10th American History Unit V- A Nation Facing Challenges. Chapter 18 Section 3 Voting Rights. Voting Rights. The Main Idea In the 1960s, African Americans gained voting rights and political power in the South, but only after a bitter and hard-fought struggle. Reading Focus
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10th American History Unit V- A Nation Facing Challenges
Chapter 18 Section 3
“…Wait a minute … Somebody has gotta keep this thing on the track!”
SNCC, CORE, and other groups founded the Voter Education Project (VEP) to register southern African Americans to vote.
Opposition to African American suffrage was great.
Mississippi was particularly hard—VEP workers lived in daily fear for their safety.
VEP was a success—by 1964 they had registered more than a half million more African American voters.
Congress passed the Twenty-fourth Amendment in August 1962.
The amendment banned states from taxing citizens to vote—for example, poll taxes.
It applied only to elections for president or Congress.
Hundreds of college students volunteered to spend the summer registering African Americans to vote.
The project was called Freedom Summer.
Most of the trainers were from poor, southern African American families.
Most of the volunteers were white, northern, and upper middle class.
Volunteers registered voters or taught at summer schools.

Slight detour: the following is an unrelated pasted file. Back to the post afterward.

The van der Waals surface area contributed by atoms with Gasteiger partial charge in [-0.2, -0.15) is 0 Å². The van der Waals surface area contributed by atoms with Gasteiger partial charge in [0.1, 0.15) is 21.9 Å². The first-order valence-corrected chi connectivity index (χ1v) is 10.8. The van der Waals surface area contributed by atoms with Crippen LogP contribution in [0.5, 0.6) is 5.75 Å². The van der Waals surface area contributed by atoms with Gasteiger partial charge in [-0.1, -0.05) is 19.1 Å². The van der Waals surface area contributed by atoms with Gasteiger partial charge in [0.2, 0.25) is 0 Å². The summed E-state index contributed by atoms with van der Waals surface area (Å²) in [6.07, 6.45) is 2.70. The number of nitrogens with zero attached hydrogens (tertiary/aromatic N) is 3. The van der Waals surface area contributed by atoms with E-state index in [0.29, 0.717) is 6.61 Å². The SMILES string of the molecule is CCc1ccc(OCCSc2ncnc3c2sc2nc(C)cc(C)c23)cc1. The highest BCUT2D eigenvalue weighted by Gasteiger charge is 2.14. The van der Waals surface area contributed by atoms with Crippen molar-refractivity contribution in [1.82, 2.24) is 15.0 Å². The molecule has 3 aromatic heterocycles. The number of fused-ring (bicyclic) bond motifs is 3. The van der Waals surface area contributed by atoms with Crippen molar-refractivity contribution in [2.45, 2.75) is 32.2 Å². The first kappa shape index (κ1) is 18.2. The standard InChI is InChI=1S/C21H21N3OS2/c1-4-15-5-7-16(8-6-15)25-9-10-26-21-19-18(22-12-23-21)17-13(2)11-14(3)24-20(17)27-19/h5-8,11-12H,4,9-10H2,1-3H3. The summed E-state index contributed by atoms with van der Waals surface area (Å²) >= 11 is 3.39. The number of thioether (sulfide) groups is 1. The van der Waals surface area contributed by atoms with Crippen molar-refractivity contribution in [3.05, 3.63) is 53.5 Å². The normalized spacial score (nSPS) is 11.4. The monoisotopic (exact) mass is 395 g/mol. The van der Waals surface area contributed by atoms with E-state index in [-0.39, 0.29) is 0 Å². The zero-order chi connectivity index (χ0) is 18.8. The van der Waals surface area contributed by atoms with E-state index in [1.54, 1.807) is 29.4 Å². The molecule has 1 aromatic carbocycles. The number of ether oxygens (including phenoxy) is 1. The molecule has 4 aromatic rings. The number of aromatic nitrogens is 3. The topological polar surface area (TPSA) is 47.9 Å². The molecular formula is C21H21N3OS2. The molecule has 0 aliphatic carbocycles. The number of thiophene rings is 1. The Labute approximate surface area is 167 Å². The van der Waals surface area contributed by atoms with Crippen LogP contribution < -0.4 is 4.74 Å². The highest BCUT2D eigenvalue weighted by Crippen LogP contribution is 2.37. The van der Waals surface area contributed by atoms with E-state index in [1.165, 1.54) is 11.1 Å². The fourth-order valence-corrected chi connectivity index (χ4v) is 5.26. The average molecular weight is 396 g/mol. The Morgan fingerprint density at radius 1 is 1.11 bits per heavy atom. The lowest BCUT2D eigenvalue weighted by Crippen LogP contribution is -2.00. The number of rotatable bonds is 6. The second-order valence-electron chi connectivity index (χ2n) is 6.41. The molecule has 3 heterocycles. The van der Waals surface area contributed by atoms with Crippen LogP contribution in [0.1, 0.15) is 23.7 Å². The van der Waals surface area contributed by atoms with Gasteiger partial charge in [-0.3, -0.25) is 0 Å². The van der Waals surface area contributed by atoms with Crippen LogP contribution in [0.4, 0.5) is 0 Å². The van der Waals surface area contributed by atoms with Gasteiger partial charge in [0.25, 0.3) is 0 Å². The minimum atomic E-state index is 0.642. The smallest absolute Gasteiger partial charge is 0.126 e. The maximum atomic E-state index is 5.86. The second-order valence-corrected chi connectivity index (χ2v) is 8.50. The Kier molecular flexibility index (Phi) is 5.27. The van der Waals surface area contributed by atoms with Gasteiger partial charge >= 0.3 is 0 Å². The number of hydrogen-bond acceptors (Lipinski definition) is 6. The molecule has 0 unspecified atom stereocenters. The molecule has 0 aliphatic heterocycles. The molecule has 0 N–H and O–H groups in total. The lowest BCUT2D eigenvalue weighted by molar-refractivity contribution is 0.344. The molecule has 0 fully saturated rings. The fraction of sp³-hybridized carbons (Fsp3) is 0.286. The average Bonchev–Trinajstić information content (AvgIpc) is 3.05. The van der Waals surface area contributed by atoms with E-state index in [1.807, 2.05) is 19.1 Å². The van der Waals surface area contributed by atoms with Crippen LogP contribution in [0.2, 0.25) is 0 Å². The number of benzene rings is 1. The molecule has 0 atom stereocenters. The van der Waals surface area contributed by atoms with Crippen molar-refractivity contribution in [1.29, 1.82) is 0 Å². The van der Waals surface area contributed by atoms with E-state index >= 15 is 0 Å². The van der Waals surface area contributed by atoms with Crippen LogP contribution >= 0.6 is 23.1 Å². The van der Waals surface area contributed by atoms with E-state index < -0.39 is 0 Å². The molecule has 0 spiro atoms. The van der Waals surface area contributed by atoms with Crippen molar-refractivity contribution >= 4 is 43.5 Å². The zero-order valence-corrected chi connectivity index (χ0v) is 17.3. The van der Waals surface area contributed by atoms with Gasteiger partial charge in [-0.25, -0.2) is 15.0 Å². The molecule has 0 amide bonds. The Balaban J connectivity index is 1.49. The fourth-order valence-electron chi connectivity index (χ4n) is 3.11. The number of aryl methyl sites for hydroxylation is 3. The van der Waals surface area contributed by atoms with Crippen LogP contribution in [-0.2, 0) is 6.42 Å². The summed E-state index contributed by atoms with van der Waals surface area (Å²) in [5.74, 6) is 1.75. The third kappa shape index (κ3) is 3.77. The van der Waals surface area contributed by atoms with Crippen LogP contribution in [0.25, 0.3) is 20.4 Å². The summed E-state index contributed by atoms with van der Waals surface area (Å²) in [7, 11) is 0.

Crisis in Mississippi
Andrew Goodman, a Freedom Summer volunteer, went missing on June 21, 1964.
Goodman and two CORE workers had gone to inspect a church that had recently been bombed.
President Johnson ordered a massive hunt for the three men. Their bodies were discovered near Philadelphia, Mississippi.
21 suspects were tried in federal court for violating civil rights laws.
Organizers considered Mississippi’s Freedom Summer project a success.
The Freedom Schools taught 3,000 students.
More than 17,000 African Americans in Mississippi applied to vote.
State elections officials accepted only about 1,600 of the 17,000 applications.
This helped show that a federal law was needed to secure voting rights for African Americans.
Martin Luther King Jr. and other civil rights leaders wanted to help President Johnson defeat Republican Barry Goldwater in the 1964 election.
These leaders agreed to suspend their protests until after election day.
SNCC leaders refused, saying they wanted to protest segregation within the Democratic Party.
SNCC helped form the Mississippi Freedom Democratic Party. They elected sixty-eight delegates to the Democratic National Convention and asked to be seated instead of the all-white delegation sent by the state’s Democratic Party.
Fannie Lou Hamer told the convention’s credentials committee why the MFDP group should represent Mississippi.
President Johnson offered a compromise—two members of the MFDP delegation would be seated and the rest would be non-seated “guests” of the convention.
The NAACP and SCLC supported the compromise. SNCC and the MFDP rejected the compromise.
The MFDP’s challenge failed in the end. It also helped widen a split that was developing in the civil rights movement.